- The late director Gary Winick did a number of cookie-cutter romantic comedies (13 Going On 30, Bride Wars, Letters to Juliet) and family films (the remake of Charlotte's Web) so that he could finance smaller independent projects that made use of digital cameras. It ended up working rather well as he produced a number of critically acclaimed films through his company Indigent.
- Rob Zombie originally stated he would never do a sequel to Halloween (2007), until the studio decided to make it. Then he signed on to write and direct Halloween II (2009), because he didn't want someone to ruin his vision. He also agreed to make the film in exchange for being allowed to make The Lords of Salem.
- This practice was commonplace during the New Hollywood era of the 1970s with numerous directors agreeing to do studio pictures in order to get the funding for the more personal pictures that they wanted to make. However, the studio pictures, which were usually made under some level of overseeing by the studio (however minor), would often go on to be widely acclaimed as great films, whereas the director's more artistic pictures would bomb disastrously since they were often made without the studio interfering to keep the the director's ego (and the movie's budget) in check.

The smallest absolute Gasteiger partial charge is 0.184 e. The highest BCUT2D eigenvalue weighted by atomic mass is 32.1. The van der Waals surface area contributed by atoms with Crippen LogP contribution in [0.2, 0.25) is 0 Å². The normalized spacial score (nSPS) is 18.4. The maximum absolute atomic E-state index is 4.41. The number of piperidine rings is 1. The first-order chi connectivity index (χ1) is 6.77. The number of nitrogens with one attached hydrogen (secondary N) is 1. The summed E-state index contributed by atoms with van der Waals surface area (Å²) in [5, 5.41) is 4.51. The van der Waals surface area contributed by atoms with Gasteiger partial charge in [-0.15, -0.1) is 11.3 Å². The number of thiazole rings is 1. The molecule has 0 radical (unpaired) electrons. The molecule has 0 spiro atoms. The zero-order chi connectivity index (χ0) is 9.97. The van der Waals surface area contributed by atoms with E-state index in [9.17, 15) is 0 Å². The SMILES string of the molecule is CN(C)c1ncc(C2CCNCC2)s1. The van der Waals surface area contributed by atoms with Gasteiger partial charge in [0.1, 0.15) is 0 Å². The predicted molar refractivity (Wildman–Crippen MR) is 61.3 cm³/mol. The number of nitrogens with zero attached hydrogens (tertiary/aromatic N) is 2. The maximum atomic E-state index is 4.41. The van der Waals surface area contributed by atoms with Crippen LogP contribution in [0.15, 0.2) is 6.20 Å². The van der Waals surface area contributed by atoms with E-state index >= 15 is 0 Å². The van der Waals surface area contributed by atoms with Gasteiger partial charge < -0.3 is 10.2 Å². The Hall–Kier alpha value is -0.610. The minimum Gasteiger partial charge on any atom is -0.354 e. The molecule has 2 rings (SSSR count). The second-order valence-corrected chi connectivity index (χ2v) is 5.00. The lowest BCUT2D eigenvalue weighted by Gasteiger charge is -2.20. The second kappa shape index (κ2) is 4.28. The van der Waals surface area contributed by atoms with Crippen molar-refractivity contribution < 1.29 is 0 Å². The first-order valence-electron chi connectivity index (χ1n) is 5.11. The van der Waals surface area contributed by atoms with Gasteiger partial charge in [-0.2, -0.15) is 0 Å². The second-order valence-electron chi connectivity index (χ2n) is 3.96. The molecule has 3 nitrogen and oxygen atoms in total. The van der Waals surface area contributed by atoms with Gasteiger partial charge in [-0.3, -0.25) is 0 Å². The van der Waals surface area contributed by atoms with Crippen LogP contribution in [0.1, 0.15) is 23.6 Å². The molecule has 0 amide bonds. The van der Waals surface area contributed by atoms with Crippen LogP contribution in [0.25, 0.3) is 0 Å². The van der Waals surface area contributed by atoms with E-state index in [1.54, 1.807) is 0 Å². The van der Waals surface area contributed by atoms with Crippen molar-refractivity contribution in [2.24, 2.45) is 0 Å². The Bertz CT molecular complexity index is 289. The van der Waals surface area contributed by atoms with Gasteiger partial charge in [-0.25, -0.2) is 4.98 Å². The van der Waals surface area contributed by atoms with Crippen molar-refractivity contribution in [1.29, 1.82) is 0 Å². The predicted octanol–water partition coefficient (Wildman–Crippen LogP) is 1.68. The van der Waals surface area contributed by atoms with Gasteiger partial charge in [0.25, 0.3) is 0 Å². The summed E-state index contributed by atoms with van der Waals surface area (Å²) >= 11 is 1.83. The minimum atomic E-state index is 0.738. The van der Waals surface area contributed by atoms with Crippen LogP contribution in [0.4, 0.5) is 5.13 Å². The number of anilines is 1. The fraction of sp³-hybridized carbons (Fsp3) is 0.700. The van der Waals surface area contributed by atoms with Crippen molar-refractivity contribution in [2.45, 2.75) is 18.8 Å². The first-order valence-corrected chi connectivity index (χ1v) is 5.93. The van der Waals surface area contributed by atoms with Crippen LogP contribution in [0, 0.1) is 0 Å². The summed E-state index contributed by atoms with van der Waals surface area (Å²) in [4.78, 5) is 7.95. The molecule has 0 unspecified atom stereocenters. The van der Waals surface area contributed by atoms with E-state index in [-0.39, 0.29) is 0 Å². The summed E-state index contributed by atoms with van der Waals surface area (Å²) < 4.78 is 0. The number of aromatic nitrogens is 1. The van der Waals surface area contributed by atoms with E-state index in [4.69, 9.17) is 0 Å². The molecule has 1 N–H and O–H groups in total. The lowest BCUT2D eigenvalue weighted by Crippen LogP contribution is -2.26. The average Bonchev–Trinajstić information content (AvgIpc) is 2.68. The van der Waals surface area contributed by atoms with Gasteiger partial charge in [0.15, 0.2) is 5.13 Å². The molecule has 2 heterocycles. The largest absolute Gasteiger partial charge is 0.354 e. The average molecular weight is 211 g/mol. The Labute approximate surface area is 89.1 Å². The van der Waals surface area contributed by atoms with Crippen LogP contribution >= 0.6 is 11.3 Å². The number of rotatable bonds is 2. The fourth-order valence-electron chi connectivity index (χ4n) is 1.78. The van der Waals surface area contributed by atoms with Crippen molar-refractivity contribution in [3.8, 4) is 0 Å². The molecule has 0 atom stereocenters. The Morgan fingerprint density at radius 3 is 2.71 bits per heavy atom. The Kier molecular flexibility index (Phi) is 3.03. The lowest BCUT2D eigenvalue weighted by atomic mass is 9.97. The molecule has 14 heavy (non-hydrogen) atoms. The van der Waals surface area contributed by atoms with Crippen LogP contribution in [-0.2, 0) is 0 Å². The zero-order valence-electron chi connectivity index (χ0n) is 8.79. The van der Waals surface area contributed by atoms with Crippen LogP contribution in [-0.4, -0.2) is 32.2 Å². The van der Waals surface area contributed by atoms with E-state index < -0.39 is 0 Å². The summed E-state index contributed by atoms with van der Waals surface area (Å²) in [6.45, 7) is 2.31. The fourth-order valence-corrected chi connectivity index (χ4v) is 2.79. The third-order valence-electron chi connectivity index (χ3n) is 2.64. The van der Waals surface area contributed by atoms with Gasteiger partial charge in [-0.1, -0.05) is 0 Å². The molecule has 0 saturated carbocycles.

- Lampshaded in Jay and Silent Bob Strike Back:
Ben Affleck: What've I been telling you? You gotta do the safe picture. Then you can do the art picture. But then sometimes you gotta do the payback picture because your friend says you owe him. [Aside Glance]
- Several years after Batman & Robin, it's said that George Clooney revealed that the main reason he did it was that the salary had effectively given him lifelong financial stability, thus allowing him to pretty much do whatever films he wanted for the rest of his career.
- Jeff Garlin has said he likes The Goldbergs and is very proud of the show, but that the major appeal of doing the series came from the fact that a mainstream sitcom on a major network gives him the financial security he needs to pursue riskier indie projects in his downtime.
- Famously inverted by David Bowie. After getting a raw deal on his contract, he spent the next several years producing experimental and highly acclaimed but not-very-commercial material. When his contract expired, he produced some more mainstream (but again, highly acclaimed) work for the money.